Pavilion Connects Two Neighborhoods with Green Space
The new Renzo Pavilion in the Fort Worth Arts District is an outstanding example of architecture and landscape coexisting in an urban setting.
The new Renzo Pavilion in the Fort Worth Arts District is an outstanding example of architecture and landscape coexisting in an urban setting. This development is successful in part, because it solves many issues that plague downtown and urban areas including congestion, limited parking, rapid storm runoff, higher temperatures, and lack of green space.
The Renzo Pavilion, designed by world known architect Renzo Piano, increases the collection space at the Kimbell Art museum by 80,000 square feet. Noted for its brilliant use of glass, concrete and filtered light the museum houses galleries for the Asian, African, and Pre-Columbian collections, and includes temporary exhibit space, an auditorium, education center, staff offices and a grand lobby for receptions. The architect created much of the 4 acre outdoor landscape by placing the parking underground. One rises from the parking structure below and is greeted by a tree-lined lawn area and entrance to the Renzo Pavilion. On the west end of the site is a “turf roof” that ramps up from street level, it can be used for informal gatherings or museum functions.
This mammoth undertaking has many benefits. It improves the connections between the Dallas Arts District and the Uptown neighborhood and enhances the environment with 5.2 acres of lush turf, gardens, trees and more. Not only will the park help cool this section of downtown but it will systematically filter and reduce all storm water within the property. Over 37 native and adapted Texas plant species can be found on-site with over 300 trees providing needed shade and vertical scale. The trees have outstanding environmental benefits as estimated by the US Forest Service. Over a 50 year period, they will produce $700,000 worth of oxygen, $19,964,000 worth of pollution control, recycle $12,075,000 worth of water and control $10,062,500 dollars in erosion. On the economic level, it is estimated that over 1 billion worth of new development has occurred within a quarter-mile radius since the park construction was announced and best of all, the Klyde Warren Park will be financially self-sufficient while remaining a free amenity for the public’s enjoyment.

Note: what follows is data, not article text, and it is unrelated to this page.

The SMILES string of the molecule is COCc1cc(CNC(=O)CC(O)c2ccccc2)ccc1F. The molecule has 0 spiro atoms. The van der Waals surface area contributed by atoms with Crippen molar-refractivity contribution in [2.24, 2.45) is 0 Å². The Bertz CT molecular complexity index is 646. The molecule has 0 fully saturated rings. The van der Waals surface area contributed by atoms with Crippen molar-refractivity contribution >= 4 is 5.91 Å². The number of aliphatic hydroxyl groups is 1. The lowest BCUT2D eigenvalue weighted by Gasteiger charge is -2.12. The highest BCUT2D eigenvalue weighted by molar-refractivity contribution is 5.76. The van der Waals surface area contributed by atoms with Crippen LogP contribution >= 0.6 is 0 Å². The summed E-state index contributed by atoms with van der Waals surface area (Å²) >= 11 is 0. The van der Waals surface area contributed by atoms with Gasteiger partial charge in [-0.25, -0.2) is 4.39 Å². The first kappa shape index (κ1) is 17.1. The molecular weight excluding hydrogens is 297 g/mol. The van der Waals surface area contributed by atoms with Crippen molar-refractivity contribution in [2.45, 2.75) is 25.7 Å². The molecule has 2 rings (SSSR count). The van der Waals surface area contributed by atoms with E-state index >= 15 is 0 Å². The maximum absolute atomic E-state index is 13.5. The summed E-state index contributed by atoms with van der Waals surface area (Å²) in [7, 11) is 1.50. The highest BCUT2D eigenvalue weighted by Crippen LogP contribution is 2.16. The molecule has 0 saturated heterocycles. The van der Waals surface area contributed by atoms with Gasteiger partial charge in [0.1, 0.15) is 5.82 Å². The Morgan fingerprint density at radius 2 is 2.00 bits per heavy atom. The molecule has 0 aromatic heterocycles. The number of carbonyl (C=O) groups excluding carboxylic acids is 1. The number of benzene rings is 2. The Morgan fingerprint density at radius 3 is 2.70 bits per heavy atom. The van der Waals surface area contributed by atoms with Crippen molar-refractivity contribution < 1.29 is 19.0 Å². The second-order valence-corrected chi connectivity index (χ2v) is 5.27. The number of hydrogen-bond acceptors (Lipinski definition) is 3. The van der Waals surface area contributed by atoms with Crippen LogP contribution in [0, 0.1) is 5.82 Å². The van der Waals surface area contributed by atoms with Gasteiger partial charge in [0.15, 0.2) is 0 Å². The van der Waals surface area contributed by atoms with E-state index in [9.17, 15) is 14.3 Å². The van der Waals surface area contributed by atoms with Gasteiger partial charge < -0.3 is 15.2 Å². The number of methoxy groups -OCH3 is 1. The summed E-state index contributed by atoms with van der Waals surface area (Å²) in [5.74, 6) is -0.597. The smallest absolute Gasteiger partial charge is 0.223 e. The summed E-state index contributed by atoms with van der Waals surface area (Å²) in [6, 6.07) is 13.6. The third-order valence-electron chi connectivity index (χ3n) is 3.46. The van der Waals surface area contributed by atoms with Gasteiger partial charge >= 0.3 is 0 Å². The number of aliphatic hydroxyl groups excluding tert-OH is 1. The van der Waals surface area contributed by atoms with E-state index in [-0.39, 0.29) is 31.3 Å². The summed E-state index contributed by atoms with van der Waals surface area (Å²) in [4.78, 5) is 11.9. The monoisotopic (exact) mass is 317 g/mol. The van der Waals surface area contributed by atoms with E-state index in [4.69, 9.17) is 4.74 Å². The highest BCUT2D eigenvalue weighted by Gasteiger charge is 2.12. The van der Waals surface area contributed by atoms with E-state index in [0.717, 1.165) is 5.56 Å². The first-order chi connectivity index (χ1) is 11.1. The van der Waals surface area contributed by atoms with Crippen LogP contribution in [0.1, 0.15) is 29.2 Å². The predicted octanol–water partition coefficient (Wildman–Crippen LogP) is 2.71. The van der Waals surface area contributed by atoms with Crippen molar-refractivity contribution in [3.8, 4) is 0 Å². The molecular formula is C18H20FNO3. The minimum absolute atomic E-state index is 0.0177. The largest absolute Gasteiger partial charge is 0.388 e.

Arcosa Lightweight manufactured the expanded shale specified for the lightweight fill and planting soil. Because expanded shale is half the weight of sand or pea gravel, it is readily adapted to projects where weight is an issue- as in deck parks, plazas, over subsurface parking garages, in green roof systems and large container plantings. The material is also porous, inert, durable, resistant to compaction, and able to absorb and release water and nutrients. Over 3’ of lightweight soils help anchor the 47 Chinese Elms in the new landscape and the “turf roof” was installed over 1’ of lightweight soil. In both instances, expanded shale was mixed with compost and sand in percentages specified by the architect.
Developments of this nature are important to urban areas because they help preserve green space. They provide spaces for people to gather, soften lines of architecture, help filter the air, reduce the heat island effect, and foster community identity. Soils blended with lightweight aggregates like expanded shale have proven to reduce urban runoff while filtering harmful contaminants. “Low Impact Development” techniques using lightweight aggregates are becoming more popular with cities for bio-retention, amending heavy clay soils, detention planters, permeable turf parking and green roofs.